D.    Restriction from Employment at the University:
Prohibition or limitation on University employment.

E.     Class/Workshop Attendance:
Enrollment and completion of a class or workshop that could help the student understand why certain behavior was inappropriate.

F.     Educational Reflection, Project or Meeting:
Completion of an identified or assigned project or meeting for the purpose of accountability, exploration, learning, and supporting student wellness.

G.    Service:
Performance of one or more tasks designed to benefit the community and help the student understand why certain behavior was inappropriate.

H.    University Housing Transfer, Restriction or Removal:
Placement in another room or housing unit or removal from University housing, or restriction from specified University Housing facilities.

I.      Removal from Specific Courses or Activities:
Suspension or transfer from courses or activities at the University for a specified period of time.

J.     No Contact:
Restriction from entering specific University areas and/or all forms of contact with certain person(s).

K.     Suspension:
Separation from the University for a specified period of time or until certain conditions are met.

L.     Expulsion:
Permanent separation from the University.

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VIII. Related Procedures


A. Emergency Suspension

If a student’s actions pose an immediate danger to another individual, even if that individual is not affiliated with the University Community, the Vice President for Student Life (VPSL) or a designee may immediately suspend the student pending a meeting. Except in extraordinary circumstances that meeting will be scheduled within two academic calendar days. At this meeting, the student will be informed of the nature of the alleged violation, presented with available evidence, and given the opportunity to make a statement and present evidence. If the emergency suspension is continued, except in extraordinary circumstances, the student will be offered a hearing option within ten academic calendar days.

B. Procedural and Interpretive Questions

All procedural and interpretive questions concerning the Statement of Student Rights and Responsibilities (the Statement) will be resolved by the VPSL or designee. At any time, the VPSL or RC may consult the Office of the General Counsel about a case or procedures.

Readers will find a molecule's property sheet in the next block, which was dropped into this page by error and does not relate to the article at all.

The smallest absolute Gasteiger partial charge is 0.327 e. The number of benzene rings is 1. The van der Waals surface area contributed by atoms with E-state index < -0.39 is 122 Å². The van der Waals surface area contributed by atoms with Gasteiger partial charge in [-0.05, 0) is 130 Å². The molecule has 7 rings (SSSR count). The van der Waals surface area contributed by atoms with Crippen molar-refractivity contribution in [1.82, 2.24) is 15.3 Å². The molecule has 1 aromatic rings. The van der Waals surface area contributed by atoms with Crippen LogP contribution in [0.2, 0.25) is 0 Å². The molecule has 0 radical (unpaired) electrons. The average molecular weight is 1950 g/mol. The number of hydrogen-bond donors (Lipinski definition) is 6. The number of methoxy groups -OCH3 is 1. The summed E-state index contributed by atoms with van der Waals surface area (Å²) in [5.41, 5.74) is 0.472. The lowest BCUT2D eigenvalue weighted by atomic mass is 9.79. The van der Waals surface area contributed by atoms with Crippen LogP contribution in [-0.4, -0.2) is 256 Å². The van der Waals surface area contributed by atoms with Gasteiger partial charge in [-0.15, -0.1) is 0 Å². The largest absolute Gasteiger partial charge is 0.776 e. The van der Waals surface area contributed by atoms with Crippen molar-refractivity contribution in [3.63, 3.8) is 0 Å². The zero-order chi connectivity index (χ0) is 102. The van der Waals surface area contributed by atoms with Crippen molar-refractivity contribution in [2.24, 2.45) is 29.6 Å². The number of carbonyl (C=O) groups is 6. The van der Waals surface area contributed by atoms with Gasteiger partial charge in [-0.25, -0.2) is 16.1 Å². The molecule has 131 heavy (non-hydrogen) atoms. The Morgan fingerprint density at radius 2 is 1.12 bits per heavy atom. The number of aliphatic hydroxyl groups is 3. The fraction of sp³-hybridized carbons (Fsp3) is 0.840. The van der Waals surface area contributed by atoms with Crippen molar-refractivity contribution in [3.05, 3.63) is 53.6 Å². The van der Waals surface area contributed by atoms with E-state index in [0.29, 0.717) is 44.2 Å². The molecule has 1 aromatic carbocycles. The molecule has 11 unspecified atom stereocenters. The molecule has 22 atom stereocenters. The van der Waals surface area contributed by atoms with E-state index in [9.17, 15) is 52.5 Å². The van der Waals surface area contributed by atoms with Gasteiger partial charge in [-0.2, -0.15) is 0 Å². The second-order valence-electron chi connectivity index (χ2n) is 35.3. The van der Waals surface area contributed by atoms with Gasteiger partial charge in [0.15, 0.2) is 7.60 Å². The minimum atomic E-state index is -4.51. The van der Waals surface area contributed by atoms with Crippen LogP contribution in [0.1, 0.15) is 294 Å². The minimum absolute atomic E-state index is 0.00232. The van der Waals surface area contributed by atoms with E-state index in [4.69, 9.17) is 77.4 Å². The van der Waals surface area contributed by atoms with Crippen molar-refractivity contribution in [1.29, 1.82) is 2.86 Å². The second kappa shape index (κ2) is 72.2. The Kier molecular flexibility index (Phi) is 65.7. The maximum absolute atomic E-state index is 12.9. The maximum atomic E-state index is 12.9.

C. Selection of Student Panelists and Resolution Officers (RO)

Each winter term students will be appointed to serve as panelists for the following academic year. The VPSL or designee will generate a random ordered list of potential student panelists using a method approved by Central Student Government (CSG) which is expected to encourage a diverse pool of students. The students will be contacted and asked if they will serve as panelists for the following year, subject to the approval by CSG and other respective student government bodies, until the designated number of student panelists has been appointed. Resolution Officers are recommended equally by the Faculty Senate and VPSL. Each Student Resolution Panel will consist of five voting student panelists and a non-voting RO who will oversee the proceedings.

D. Records of Resolution Actions

Records will be maintained by the RC with regard to any and all actions taken under the Statement. Accordingly, records will be maintained by the RC of complaints, agreements, hearings, findings, and sanctions/interventions. For each case in which a complaint is issued, including cases where the student accepts responsibility, the record will recite the facts of all conduct found or admitted to be in violation of the Statement with sufficient specificity to indicate that a violation of the Statement occurred. Confidentiality of records will be maintained to the extent permitted by law and the University of Michigan Student Rights and Student Records Policy.